An international team of researchers has found the evidence of link between the large-scale volcanic event and the large and abrupt cooling of the Earth's temperature during the Jurassic Period, the University of Exeter reported on December 11, 2015.
The Jurassic Period extended across the period of about 201 to 145 million years ago, has been considered as a greenhouse period for a long time. In the era of more recent research, cool and even 'icehouse' episodes have been postulated. The mechanisms of the transition between the so-called Warm Modes and Cool Modes are, however, not well understood yet.
The large volcanic event, so-called the North Sea Dome has restricted the flow of ocean water and the associated heat, carried from equator towards the North Pole region.
The North Sea Dome prevented the ocean flow which has led to an extended Ice age in a period more synonymous with very warm conditions.
"We tend to think of the Jurassic as a warm ‘greenhouse’ world where high temperatures were governed by high atmospheric carbon dioxide contents. This new study suggests that re-organization of oceanic current patterns may also have triggered large scale climate changes," said Professor Stephen Hesselbo from the Camborne School of Mines.
In the Jurassic Period, only one single supercontinent, Pangaea existed, which later split into the seven continents known today. Pangaea had a broad seaway, the Laurasian Seaway, stretching across it, which connected a north Boreal sea to Tethys, a warm equatorial ocean.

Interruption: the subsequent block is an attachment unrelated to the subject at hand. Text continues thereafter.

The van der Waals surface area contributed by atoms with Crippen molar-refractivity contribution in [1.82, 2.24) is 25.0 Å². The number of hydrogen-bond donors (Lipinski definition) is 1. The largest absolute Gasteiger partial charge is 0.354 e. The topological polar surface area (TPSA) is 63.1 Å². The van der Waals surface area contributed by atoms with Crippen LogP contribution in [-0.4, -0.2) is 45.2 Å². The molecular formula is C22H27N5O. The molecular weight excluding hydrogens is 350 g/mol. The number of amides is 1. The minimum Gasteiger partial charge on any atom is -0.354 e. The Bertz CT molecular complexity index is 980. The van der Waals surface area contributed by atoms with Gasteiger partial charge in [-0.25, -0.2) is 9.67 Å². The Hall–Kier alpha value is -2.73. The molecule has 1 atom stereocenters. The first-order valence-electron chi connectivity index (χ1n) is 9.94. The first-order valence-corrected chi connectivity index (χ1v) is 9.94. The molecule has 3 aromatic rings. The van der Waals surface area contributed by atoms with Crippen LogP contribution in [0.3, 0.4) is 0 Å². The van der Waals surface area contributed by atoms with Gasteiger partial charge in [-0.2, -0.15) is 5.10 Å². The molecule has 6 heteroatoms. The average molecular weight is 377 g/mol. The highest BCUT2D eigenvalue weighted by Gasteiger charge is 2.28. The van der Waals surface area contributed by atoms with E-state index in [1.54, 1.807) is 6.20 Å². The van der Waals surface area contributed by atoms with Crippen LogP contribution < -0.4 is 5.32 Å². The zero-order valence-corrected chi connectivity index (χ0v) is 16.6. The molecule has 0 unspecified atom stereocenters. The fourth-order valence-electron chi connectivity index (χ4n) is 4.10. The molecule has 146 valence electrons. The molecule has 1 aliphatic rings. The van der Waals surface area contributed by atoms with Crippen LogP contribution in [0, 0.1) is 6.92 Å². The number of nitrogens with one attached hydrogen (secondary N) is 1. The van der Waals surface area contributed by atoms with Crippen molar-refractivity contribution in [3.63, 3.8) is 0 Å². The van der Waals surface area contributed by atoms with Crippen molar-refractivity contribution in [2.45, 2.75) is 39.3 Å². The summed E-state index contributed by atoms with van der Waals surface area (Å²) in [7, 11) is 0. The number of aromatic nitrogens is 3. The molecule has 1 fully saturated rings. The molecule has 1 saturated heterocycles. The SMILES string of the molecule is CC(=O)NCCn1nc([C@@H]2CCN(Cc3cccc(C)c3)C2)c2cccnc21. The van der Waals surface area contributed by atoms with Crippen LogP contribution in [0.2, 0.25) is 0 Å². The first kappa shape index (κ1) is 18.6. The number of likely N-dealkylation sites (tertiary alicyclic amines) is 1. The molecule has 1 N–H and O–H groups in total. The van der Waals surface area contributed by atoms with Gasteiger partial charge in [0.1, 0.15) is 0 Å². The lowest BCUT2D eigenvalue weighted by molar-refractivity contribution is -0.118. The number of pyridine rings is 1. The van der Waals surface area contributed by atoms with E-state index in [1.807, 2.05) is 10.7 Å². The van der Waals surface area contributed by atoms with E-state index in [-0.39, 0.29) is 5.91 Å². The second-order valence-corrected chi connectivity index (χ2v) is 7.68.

The new research utilized a new, large, high quality oxygen-isotope dataset to show the occurrence of an especially abrupt Middle Jurassic mid-latitude cooling of seawater, by as much as 10 °C in the Laurasian Seaway.
The scientists have put 10 years of effort into constructing a record of seawater temperature change, using fossil mollusc shells. Their research showed that during the same period the North Sea Dome occurred and the Earth experienced a significant and fast cooling. The volcanic event might have restricted the poleward flow of ocean water and the transfer of its heat content which in turn changed the climate of the northern hemisphere from very warm to cold. Research results suggest the cold period lasted for millions of years, until the effects of the North Sea Dome subsided.
"Although we have known about the occurrence of cold periods during greenhouse times for a while, their origins have remained mysterious. This work suggests a mechanism at play that may also have been important for driving other climate change events in the Jurassic and at other times in Earth history," Professor Hesselbo concluded.
- "Jurassic climate mode governed by ocean gateway" Christoph Korte, Stephen P. Hesselbo, Clemens V. Ullmann, Gerd Dietl, Micha Ruhl, Günter Schweigert & Nicolas Thibault – Nature Communications (2015) – doi:10.1038/ncomms10015
Featured image credit: Andrés Nieto Porras (Flickr-CC)
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